1. Welcome programme
As simple as they are, welcome programmes do generate actual business results. Just simply thanking a customer for their purchase, reassuring them and advising them about the product or service they’ve bought creates true value for the customer. This programme has enabled us to improve our customers’ business, with visible upticks in customer visits and average purchases. The most important factor with the programme is, as always, the content – make sure you serve your customers in the best way possible with entertaining and valuable content.
2. Abandoned shopping cart
This one is probably not news for you. When we are making a list of the “must-have” care models, the abandoned shopping cart just has to be there. Abandoned cart emails are sent to customers who have added products to their cart but not gone to the checkout. The results again show that implementing an effective care model around purchases is worth it. Make sure your emails are visually simple with personalised content. And don’t forget to do A/B testing with the emails to find the most effective ones!
3. Upselling and Cross-selling programmes
Upselling succeeds when the benefits of a more advanced version of a product or service correspond to a person’s needs. Cross-selling is more of a tactic to raise awareness about other products. Purchasing data usually reveals the best time to approach customers with cross-selling or upselling proposals. People are easily influenced by other people and recommendations. If the product you are offering is familiar to them or related to something they have purchased before, they are more likely to be interested in your proposal. Use these facts when planning your upselling and cross-selling programmes. And as in all care models, don’t rely on emails alone – combine other channels into your logic to make sure you get your message through.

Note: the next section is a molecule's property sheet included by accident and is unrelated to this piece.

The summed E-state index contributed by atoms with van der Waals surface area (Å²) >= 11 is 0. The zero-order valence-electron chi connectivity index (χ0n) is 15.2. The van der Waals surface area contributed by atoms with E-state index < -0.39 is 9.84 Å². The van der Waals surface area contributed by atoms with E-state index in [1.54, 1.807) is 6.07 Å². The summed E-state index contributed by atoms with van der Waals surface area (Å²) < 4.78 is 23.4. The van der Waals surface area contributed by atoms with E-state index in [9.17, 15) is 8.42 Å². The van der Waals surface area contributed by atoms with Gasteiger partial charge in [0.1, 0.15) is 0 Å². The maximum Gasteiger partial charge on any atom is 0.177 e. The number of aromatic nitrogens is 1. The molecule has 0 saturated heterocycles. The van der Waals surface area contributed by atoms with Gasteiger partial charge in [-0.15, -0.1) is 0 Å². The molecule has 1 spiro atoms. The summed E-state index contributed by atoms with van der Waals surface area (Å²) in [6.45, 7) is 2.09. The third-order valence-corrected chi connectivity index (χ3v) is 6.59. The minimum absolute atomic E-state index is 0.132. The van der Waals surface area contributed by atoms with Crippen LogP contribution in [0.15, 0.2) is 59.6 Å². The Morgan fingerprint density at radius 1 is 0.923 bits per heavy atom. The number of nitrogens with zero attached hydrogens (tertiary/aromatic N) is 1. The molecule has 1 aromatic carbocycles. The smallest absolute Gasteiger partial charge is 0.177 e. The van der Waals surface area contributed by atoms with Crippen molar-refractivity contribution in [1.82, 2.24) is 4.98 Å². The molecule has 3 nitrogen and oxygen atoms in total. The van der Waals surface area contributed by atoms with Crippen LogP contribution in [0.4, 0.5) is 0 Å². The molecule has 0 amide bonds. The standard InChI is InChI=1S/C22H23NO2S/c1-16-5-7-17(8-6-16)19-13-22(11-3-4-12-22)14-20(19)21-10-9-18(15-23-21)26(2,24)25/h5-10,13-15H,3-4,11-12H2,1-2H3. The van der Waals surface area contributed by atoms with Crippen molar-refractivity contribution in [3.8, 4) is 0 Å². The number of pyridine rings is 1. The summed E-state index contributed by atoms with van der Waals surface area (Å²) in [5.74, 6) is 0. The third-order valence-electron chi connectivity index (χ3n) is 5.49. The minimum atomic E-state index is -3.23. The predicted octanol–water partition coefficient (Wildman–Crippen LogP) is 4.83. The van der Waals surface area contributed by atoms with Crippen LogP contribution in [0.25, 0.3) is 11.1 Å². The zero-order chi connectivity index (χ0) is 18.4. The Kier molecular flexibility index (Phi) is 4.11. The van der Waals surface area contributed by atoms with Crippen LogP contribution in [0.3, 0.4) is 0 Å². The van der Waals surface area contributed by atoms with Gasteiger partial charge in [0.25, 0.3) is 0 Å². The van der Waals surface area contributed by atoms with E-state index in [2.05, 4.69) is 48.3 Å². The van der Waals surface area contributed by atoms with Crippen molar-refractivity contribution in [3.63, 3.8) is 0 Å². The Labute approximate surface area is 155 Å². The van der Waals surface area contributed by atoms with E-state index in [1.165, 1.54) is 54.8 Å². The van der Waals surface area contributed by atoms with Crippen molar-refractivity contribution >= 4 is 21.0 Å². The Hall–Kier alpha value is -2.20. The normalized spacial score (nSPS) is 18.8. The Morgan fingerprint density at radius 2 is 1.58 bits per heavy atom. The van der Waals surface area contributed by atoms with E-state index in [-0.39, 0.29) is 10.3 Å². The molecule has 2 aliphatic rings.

4. Customer retention model
The goal of a customer retention model is to reduce churn and keep your customers coming back for more. Three key questions will help you understand your own situation with customer retention: (1) Are you attracting the right customers? Investigate the profiles of your most valuable and loyal customers and attract more people like them. (2) How many of your customers are engaged but not active? Make sure you get the first purchase or activation and then build active relationships on top of that. (3) Why do customers leave? What factors in this process do you have control over? In practice, you can ask for recommendations, help your customers to create a community around their shared interest, or concentrate on content that helps customers use your product or service.
5. Advocate model for best customers
Why not let your happy customers speak on your behalf and use the opportunity to initiate a dialogue that can improve your customer service, your product and, ultimately, customer satisfaction? Marketing-induced consumer-to-consumer word of mouth generates more than double the sales of paid advertising (source: McKinsey Quarterly, April 2010) – but only around 20% of brands use advocate programmes in their marketing. This is a great place to give your satisfied customers a voice.